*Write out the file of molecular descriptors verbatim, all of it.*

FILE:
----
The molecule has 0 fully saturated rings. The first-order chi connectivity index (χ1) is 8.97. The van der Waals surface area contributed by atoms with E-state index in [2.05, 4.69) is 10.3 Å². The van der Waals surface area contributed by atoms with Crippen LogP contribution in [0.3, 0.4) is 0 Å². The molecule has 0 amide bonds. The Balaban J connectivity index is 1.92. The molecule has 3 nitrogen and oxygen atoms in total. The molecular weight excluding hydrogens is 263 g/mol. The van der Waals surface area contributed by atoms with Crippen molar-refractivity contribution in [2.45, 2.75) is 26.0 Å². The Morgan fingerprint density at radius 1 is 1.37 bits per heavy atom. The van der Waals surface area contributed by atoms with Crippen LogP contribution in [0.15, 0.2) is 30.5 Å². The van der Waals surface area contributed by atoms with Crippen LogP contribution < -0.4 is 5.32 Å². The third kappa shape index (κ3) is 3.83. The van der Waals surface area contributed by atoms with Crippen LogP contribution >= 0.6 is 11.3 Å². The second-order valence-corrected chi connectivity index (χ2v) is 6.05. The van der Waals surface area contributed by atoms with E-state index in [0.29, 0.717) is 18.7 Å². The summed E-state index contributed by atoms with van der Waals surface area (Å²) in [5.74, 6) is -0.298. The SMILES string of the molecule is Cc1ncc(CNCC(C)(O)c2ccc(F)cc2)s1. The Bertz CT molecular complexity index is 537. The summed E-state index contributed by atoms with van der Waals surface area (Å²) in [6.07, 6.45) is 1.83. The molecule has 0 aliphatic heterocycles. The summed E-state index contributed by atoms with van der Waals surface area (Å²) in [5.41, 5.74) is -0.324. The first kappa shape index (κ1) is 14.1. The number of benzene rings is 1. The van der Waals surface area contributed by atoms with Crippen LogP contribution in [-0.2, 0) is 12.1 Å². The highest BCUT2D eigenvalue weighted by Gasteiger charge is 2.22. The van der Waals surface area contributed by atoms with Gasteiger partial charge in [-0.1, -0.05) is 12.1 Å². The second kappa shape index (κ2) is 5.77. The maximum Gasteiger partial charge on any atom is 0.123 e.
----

The molecule has 0 fully saturated rings. The first-order chi connectivity index (χ1) is 8.97. The van der Waals surface area contributed by atoms with E-state index in [2.05, 4.69) is 10.3 Å². The van der Waals surface area contributed by atoms with Crippen LogP contribution in [0.3, 0.4) is 0 Å². The molecule has 0 amide bonds. The Balaban J connectivity index is 1.92. The molecule has 3 nitrogen and oxygen atoms in total. The molecular weight excluding hydrogens is 263 g/mol. The van der Waals surface area contributed by atoms with Crippen molar-refractivity contribution in [2.45, 2.75) is 26.0 Å². The Morgan fingerprint density at radius 1 is 1.37 bits per heavy atom. The van der Waals surface area contributed by atoms with Crippen LogP contribution in [0.15, 0.2) is 30.5 Å². The van der Waals surface area contributed by atoms with Crippen LogP contribution < -0.4 is 5.32 Å². The third kappa shape index (κ3) is 3.83. The van der Waals surface area contributed by atoms with Crippen LogP contribution >= 0.6 is 11.3 Å². The second-order valence-corrected chi connectivity index (χ2v) is 6.05. The van der Waals surface area contributed by atoms with E-state index in [0.29, 0.717) is 18.7 Å². The summed E-state index contributed by atoms with van der Waals surface area (Å²) in [5.74, 6) is -0.298. The SMILES string of the molecule is Cc1ncc(CNCC(C)(O)c2ccc(F)cc2)s1. The Bertz CT molecular complexity index is 537. The summed E-state index contributed by atoms with van der Waals surface area (Å²) in [6.07, 6.45) is 1.83. The molecule has 0 aliphatic heterocycles. The summed E-state index contributed by atoms with van der Waals surface area (Å²) in [5.41, 5.74) is -0.324. The first kappa shape index (κ1) is 14.1. The number of benzene rings is 1. The van der Waals surface area contributed by atoms with Crippen LogP contribution in [-0.2, 0) is 12.1 Å². The highest BCUT2D eigenvalue weighted by Gasteiger charge is 2.22. The van der Waals surface area contributed by atoms with Gasteiger partial charge in [-0.1, -0.05) is 12.1 Å². The second kappa shape index (κ2) is 5.77. The maximum Gasteiger partial charge on any atom is 0.123 e.